Jump to content
sbox23

Ch47 transmission oil system

Recommended Posts

Hi, anyone know why only the aft vertical shaft and combining transmission auxillary low pressure lights up at 10 PSI whereas the rest of the transmission low pressure lights up at 20psi?

Share this post


Link to post
Share on other sites

I have asked this same question and never really gotten a for sure answer. So heres my best guess; the aft shaft is so much higher then the aft transmission that even though its a 20psi pump, by the time it gets all the way up there all you can expect is 10. As for the c-box maybe we can get someone with more 47 experience to weigh in.

  • Like 1

Share this post


Link to post
Share on other sites

Thanks for the reply @AS350 pilot. was really thinking whether both system got to do with the low amount of oil flowing through that why it only require 10 psi.Still hoping that someone has the answer.

  • Like 1

Share this post


Link to post
Share on other sites
On 7/18/2019 at 4:18 AM, sbox23 said:

why only the aft vertical shaft and combining transmission auxillary low pressure lights up at 10 PSI whereas the rest of the transmission low pressure lights up at 20psi?

 

On 7/23/2019 at 6:15 AM, sbox23 said:

was really thinking whether both system got to do with the low amount of oil flowing through that why it only require 10 psi.Still hoping that someone has the answer.

 

We need to understand the system we’re dealing with. The pump doesn't pump pressure. The pump delivers a rate of flow and that rate of flow meets with and hopefully overcomes resistance in the system. What you’re reading on the gage is not the amount of pressure the pump is putting out. What you’re reading is the amount of resistance being overcome downstream of the gage. Contrary to your quote, 10 PSI represents low resistance and adequate flow rates. The difference between pressure and flow is often misunderstood.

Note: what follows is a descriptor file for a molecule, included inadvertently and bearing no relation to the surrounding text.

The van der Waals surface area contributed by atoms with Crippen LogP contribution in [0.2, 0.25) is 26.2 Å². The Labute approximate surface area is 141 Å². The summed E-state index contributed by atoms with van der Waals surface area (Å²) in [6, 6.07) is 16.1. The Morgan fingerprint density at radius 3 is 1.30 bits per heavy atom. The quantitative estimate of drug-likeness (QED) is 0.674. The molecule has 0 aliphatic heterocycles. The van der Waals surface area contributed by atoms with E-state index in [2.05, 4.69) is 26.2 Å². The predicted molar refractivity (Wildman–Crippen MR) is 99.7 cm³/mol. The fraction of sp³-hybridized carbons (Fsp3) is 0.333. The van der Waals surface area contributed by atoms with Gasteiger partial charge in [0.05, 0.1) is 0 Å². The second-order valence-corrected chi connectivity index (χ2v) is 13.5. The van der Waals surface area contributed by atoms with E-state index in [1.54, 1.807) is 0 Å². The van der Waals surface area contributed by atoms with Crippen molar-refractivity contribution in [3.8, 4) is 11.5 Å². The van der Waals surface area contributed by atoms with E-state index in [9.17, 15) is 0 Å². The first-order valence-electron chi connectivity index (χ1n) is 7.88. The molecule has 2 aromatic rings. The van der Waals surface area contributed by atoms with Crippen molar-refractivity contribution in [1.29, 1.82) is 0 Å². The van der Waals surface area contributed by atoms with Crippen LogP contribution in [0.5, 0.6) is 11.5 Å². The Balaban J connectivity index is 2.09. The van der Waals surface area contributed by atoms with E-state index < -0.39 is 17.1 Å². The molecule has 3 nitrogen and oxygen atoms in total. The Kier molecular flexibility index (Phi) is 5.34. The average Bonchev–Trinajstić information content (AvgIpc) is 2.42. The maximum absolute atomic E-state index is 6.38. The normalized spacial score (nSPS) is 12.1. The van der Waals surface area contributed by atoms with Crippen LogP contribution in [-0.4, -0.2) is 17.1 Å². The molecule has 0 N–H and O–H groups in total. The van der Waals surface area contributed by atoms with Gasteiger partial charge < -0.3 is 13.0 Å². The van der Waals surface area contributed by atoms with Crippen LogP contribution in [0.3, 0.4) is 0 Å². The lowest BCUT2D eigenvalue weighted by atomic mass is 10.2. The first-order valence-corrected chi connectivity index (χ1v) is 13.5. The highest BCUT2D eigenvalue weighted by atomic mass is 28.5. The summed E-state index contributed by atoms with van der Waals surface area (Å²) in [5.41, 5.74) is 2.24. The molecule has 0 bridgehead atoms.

The CH47 aft transmission lubrication system, see photo below, is a parallel-series system where the pump is servicing multiple branches. The branch could have multiple series loads or additional parallel flow paths. These parallel and series combinations behave differently and have branch pressure that differs from the overall system pressure.

 

The transmission pressure is taken downstream of the filter. The filter and transmission resistance to flow causes a pressure drop. The physics of this series branch states the sum of the pressure drop must equal the system pressure. Under normal operations, 6-10 PSI is needed to overcome filter resistance resulting in a 6-10 PSI drop across the filter. The remaining 14-10 PSI is dropped across the transmission.

 

Problems with the system similar to filter blockage or blockage downstream of the filter will increase the pressure drop across the filter, and reduce flow into the transmission. The physics are satisfied by an increased pressure drop across the filter and decreased pressure drop across the transmission. The total of all pressure drops in the branch remains equal to system pressure.

 

Without the transmission pressure information, we would never have known there was a problem, since the system pressure is still at 20 PSI, see photos below.

 

click photo to enlarge

spacer.png

 

391hGi6.jpg

 

 

[media]https://youtu.be/AyizWUpPt28[/media]

'>https://youtu.be/AyizWUpPt28

 

'>https://youtu.be/F4VM_Xlp-SU

Edited by iChris
  • Like 1

Share this post


Link to post
Share on other sites

Join the conversation

You can post now and register later. If you have an account, sign in now to post with your account.
Note: Your post will require moderator approval before it will be visible.

Guest
Reply to this topic...

×   Pasted as rich text.   Paste as plain text instead

  Only 75 emoji are allowed.

×   Your link has been automatically embedded.   Display as a link instead

×   Your previous content has been restored.   Clear editor

×   You cannot paste images directly. Upload or insert images from URL.

Loading...

×
×
  • Create New...